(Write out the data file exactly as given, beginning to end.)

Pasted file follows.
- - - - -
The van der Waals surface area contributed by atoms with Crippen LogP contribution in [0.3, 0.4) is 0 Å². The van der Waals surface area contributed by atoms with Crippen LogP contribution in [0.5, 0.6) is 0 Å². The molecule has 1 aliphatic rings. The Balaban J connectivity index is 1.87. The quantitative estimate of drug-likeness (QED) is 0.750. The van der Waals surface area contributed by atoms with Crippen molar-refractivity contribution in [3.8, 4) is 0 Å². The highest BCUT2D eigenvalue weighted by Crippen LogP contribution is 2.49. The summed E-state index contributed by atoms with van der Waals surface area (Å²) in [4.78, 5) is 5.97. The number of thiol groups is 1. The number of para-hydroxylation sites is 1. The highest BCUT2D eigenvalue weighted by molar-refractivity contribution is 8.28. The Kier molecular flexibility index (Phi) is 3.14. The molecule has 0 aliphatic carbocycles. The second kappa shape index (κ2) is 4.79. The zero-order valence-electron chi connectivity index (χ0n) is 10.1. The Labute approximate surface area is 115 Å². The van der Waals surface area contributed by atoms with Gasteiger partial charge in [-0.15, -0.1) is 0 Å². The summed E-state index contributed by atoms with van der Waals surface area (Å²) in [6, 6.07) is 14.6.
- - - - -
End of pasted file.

The van der Waals surface area contributed by atoms with Crippen LogP contribution in [0.3, 0.4) is 0 Å². The van der Waals surface area contributed by atoms with Crippen LogP contribution in [0.5, 0.6) is 0 Å². The molecule has 1 aliphatic rings. The Balaban J connectivity index is 1.87. The quantitative estimate of drug-likeness (QED) is 0.750. The van der Waals surface area contributed by atoms with Crippen molar-refractivity contribution in [3.8, 4) is 0 Å². The highest BCUT2D eigenvalue weighted by Crippen LogP contribution is 2.49. The summed E-state index contributed by atoms with van der Waals surface area (Å²) in [4.78, 5) is 5.97. The number of thiol groups is 1. The number of para-hydroxylation sites is 1. The highest BCUT2D eigenvalue weighted by molar-refractivity contribution is 8.28. The Kier molecular flexibility index (Phi) is 3.14. The molecule has 0 aliphatic carbocycles. The second kappa shape index (κ2) is 4.79. The zero-order valence-electron chi connectivity index (χ0n) is 10.1. The Labute approximate surface area is 115 Å². The van der Waals surface area contributed by atoms with Gasteiger partial charge in [-0.15, -0.1) is 0 Å². The summed E-state index contributed by atoms with van der Waals surface area (Å²) in [6, 6.07) is 14.6.